Fr. Julián Carrón

Church and Society: Facing the Same Crossroads

“The values that sustained our ability to build together have grown weak. The Church and society have the same problem.” We publish an article by Fr. Julián Carrón published on the Spanish newspaper ABC on October 13, 2018.
Julián Carrón

“The world is unhinged. Many people see it. We are wandering aimlessly and confused, arguing for this and against that. But a statement on which most people can agree, beyond all antagonisms and across all continents, is: ‘I don’t understand the world any more.’” This is how German sociologist Ulrich Beck (who died in 2015) describes the situation in his posthumous work, The Metamorphosis of the World. For a time, it was possible to think that the radical changes in the Western world, especially in recent decades, only affected the Church and its values as part of so-called “secularization.” For a few years now, though, it has been undeniably clear that the collapse of certainties we are seeing affects all of society. The ground on which we built our civilization seems to be crumbling beneath our feet. Perhaps this makes it easier to understand now that those certainties we used to share, which are no longer certain, sprouted from the fertile soil of Christianity. After we discarded the Christian event as the foundation for our common life, time has demonstrated how the values that sustained our ability to build together have grown weak. The Church and society have the same problem. Where can we begin?

That question is a challenge for all of us. It is one of the questions I sought to address in my book, Dov’è Dio? La fede cristiana al tempo della grande incertezza (Where is God? Christian faith in a time of great uncertainty) (Piemme, Milan). We all know that the world has changed so much that solutions from the past are not necessarily still valid as responses to the situation today. In my travels throughout the world, I have had the chance to meet many people from various cultures and religions who are looking for someone with whom they can face their questions and anxieties about the future, and ask themselves where to begin. The situation in which we find ourselves could be a great opportunity, as Hannah Arendt reminds us, “A crisis forces us back to the questions themselves and requires from us either new or old answers, but in any case direct judgments.”

What might the contribution of Christianity be? First of all, Christians can favor the emergence of free spaces where people can share their differing experiences of life. Just recently, a politician from the “left” told us, “I will do everything I can to make sure you continue to exist, as different as you are, because this is the one place I feel loved.” And a repentant terrorist asked us, “Please let me stay with you, because for the first time in my life, the possibility of the Mystery has been broken wide open.” What must these two non-believers have seen to inspire this desire to spend time with Christians?

The way Christians can offer an original contribution to help us escape the confusion is tied to a witness of the true nature of the faith. Not a day goes by that Pope Francis does not remind us of this through his gestures and his words, which is why he often cites the words of his predecessor: “Being Christian is not the result of an ethical choice or a lofty idea, but the encounter with an event, a person, which gives life a new horizon and a decisive direction” (Benedict XVI).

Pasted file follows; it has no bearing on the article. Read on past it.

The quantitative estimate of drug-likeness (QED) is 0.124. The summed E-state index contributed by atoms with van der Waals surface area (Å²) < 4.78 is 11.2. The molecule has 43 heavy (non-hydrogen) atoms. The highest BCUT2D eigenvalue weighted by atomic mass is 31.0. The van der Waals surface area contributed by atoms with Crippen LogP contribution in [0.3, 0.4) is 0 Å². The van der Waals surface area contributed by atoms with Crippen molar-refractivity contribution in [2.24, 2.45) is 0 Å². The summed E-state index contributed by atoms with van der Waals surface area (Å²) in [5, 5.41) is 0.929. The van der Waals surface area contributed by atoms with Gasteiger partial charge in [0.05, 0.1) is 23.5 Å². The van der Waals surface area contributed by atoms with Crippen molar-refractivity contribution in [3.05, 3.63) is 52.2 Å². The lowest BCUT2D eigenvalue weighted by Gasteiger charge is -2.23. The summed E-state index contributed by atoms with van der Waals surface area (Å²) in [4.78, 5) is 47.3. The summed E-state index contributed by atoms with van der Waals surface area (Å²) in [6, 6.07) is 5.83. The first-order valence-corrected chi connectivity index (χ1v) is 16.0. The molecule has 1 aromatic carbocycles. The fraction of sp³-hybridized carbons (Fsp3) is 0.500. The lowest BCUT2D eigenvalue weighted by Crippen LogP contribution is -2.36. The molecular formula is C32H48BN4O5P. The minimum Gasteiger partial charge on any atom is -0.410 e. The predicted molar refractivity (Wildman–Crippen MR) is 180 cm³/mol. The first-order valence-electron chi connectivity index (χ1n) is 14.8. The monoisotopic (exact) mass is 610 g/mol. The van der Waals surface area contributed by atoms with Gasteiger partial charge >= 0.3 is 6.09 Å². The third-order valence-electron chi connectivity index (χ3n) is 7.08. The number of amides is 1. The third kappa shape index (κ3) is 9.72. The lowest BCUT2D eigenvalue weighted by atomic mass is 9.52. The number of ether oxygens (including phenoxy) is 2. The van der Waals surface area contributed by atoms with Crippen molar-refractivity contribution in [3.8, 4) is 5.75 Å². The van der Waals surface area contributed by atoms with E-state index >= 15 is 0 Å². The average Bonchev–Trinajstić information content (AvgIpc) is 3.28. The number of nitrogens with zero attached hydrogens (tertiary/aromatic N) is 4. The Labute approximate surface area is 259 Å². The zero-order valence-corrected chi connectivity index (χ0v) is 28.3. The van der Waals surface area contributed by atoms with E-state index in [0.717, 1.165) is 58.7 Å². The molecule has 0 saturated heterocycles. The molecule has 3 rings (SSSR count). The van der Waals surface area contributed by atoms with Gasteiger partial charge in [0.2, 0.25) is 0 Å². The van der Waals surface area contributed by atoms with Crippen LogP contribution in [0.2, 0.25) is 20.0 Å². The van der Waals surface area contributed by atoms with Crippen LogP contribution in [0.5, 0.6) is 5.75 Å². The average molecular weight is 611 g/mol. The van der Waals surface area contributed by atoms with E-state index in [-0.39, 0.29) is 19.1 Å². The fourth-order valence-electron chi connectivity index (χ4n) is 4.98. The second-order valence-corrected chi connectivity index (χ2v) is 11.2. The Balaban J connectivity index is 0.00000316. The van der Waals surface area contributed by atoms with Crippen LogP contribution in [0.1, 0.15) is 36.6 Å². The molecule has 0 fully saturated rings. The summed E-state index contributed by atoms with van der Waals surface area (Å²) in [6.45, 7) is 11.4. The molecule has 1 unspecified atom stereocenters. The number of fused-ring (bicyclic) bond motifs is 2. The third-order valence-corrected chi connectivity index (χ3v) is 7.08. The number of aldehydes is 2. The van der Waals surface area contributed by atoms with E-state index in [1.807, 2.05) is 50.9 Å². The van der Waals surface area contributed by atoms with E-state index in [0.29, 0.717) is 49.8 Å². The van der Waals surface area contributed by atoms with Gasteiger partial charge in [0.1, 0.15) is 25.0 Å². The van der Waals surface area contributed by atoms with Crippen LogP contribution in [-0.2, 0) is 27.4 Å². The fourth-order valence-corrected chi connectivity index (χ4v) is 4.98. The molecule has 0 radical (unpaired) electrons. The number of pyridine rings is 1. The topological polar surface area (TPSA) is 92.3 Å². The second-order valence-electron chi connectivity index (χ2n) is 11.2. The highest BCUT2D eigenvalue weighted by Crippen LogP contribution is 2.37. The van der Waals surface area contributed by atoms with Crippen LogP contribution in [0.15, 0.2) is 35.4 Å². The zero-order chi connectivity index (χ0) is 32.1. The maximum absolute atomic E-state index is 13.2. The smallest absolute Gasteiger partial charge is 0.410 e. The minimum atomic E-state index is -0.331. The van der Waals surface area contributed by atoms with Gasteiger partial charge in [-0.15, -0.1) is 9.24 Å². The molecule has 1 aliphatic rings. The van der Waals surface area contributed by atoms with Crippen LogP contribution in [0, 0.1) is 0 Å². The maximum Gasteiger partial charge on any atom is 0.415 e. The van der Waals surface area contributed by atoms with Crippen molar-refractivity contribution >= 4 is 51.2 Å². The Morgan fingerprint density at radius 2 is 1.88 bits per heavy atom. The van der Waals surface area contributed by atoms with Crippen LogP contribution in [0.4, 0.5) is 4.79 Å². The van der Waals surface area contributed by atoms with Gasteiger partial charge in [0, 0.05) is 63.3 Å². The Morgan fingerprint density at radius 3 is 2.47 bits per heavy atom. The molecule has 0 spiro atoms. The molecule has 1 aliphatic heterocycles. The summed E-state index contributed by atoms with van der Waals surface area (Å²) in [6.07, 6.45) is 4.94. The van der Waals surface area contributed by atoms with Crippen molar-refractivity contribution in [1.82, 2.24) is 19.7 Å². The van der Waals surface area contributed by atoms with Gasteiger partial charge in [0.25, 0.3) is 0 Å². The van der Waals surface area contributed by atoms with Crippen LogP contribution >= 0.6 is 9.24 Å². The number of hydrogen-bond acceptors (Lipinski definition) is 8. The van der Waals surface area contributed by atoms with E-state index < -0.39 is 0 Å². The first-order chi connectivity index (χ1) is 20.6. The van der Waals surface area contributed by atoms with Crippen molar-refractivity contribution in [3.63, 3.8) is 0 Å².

Christianity is not first and foremost a system of morality or doctrines, but rather a living event, the experience of discovering a new humanity in ordinary circumstances. In a “liquid” society, even in this world that many people no longer understand, there are people whose lives inspire a strange curiosity, to the point of causing others to be fascinated and to take a new interest in what appeared to be a relic of the past, that appeared to have no use for our lives: faith.

Sadly, many people continue to encounter a Christianity that has been reduced to a set of prohibitions or abstract ideas. Of what interest could it be if it is no help in facing the “life that paralyzes us” (C. Pavese)? It is when they meet people who embody the faith in ordinary circumstances, when they see how it is relevant to the needs of their lives, that they experience the attraction of faith.

It is then that empty formalities come to life, and values become something concrete and real again, something on which you can base your life. Christianity begins to happen again, just as when people met Jesus in the streets of Galilee. Why did those people believe? “They believed because of what Christ was. They believed for a presence (…) with a definite face, a presence charged with words, (…) charged with proposal, with meaning” (L. Giussani).

Without the encounter with that unforeseen and unforeseeable presence, Christianity would never have been able to touch people’s lives. And it never would have been able to survive the centuries to reach us today if there had not been men and women who were a real, visible, and tangible witness to it. Because of all this, the Christian looks to the future full of hope, with a new gaze that no confusion or earthly power can cloud.